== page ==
Image Gallery: new views of Mount Sharp foothills

Foothills on Mount Sharp. Image Credit: NASA/JPL-Caltech/MSSS/Lars (@LarsTheWanderer)
Foothills on Mount Sharp. Image Credit: NASA/JPL-Caltech/MSSS/Lars (@LarsTheWanderer)

There are a couple new views of the foothills on Mount Sharp from the Curiosity rover, and they are beautiful. Many layers, mesas and buttes are visible, reminiscent of the American southwest. Curiosity will keep getting closer in the weeks and months ahead. Image processing by Lars (@LarsTheWanderer).

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Potential landing sites for Mars 2020 Rover narrowed down to eight locations

Map of the eight proposed landing sites for the Mars 2020 Rover. Image Credit: NASA/MOLA Science Team
Map of the eight proposed landing sites for the Mars 2020 Rover. Image Credit: NASA/MOLA Science Team

NASA’s next Mars rover is due to launch in July or August 2020, and the number of potential landing sites has now been narrowed down by scientists to eight locations. Out of an initial list of 21 targets, eight sites have been chosen as candidate landing sites for the Mars 2020 Rover. Due to land on Mars in February 2021, the rover will search for rocks which could hold possible evidence of past life on the planet.

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Curiosity marks 3rd anniversary on Mars with amazing science discoveries

Self-portrait of the Curiosity over in Gale crater on Mars. Part of Mount Sharp is in the background. Image Credit: NASA/JPL-Caltech/MSSS
Self-portrait of the Curiosity over in Gale crater on Mars. Part of Mount Sharp is in the background. Image Credit: NASA/JPL-Caltech/MSSS

NASA’s Curiosity rover has just reached its third anniversary milestone on Mars, after landing in Gale crater on Aug. 5, 2012, and since then has made some incredible science discoveries, with more to come in the months and years ahead. NASA is celebrating this achievement and you can take part, too!

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Curiosity finds first evidence for possible ‘continental crust’ on Mars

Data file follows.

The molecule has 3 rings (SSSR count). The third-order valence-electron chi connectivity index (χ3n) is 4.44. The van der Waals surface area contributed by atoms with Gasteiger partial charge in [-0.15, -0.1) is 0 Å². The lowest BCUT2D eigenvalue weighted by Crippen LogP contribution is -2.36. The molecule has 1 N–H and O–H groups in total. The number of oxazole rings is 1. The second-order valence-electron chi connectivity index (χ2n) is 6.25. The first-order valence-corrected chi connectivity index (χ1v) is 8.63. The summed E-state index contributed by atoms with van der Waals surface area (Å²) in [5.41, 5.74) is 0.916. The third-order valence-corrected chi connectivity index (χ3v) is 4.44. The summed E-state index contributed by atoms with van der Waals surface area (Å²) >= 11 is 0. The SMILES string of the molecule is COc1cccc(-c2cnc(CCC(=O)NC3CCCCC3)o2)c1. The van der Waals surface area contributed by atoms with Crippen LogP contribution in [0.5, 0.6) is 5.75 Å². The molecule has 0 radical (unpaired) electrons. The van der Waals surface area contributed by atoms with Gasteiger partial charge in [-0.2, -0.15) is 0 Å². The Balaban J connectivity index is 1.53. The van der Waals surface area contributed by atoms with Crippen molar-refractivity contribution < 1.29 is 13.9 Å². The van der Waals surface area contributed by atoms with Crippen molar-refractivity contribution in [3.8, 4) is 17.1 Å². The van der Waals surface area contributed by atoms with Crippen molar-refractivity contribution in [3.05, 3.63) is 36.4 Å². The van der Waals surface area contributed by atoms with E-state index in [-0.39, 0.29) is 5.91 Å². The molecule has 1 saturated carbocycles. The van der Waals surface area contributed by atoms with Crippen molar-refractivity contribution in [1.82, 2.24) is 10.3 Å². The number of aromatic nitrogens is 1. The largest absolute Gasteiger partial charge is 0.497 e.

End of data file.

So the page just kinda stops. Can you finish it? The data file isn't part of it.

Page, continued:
View of an igneous clast named Harrison which is embedded in a conglomerate rock in Gale crater, and features elongated light-toned feldspar crystals. This mosaic is a combination of an image from Mastcam with higher-resolution images from ChemCam’s Remote Micro-Imager. Photo Credit: NASA/JPL-Caltech/LANL/IRAP/U. Nantes/IAS/MSSS
View of an igneous clast named Harrison which is embedded in a conglomerate rock in Gale crater, and features elongated light-toned feldspar crystals. This mosaic is a combination of an image from Mastcam with higher-resolution images from ChemCam’s Remote Micro-Imager. Image Credit: NASA/JPL-Caltech/LANL/IRAP/U. Nantes/IAS/MSSS

The Curiosity rover, still roaming in Gale crater, has discovered the first evidence for a potential ancient “continental crust” on Mars, which would be a very significant finding regarding Mars’ early history and to what degree it may have paralleled Earth’s.

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Flying the friendly Martian skies: NASA to test Mars airplane prototype

Artist’s conception of the Prandtl-m airplane flying above the surface of Mars. Image Credit: NASA Illustration/Dennis Calaba
Artist’s conception of the Prandtl-m airplane flying above the surface of Mars. Image Credit: NASA Illustration/Dennis Calaba

For several decades, Mars has been a busy place, with orbiters, landers, and rovers providing unprecedented views of the Red Planet. Another exciting possibility which has yet to be realized is an airplane, which could soar through the atmosphere, showing Mars in a way not possible before – closer than an orbiter, but unique from a lander or rover stuck on the surface. NASA is now testing just such a concept, the first Mars airplane which could fly in the Martian skies in the 2020s.

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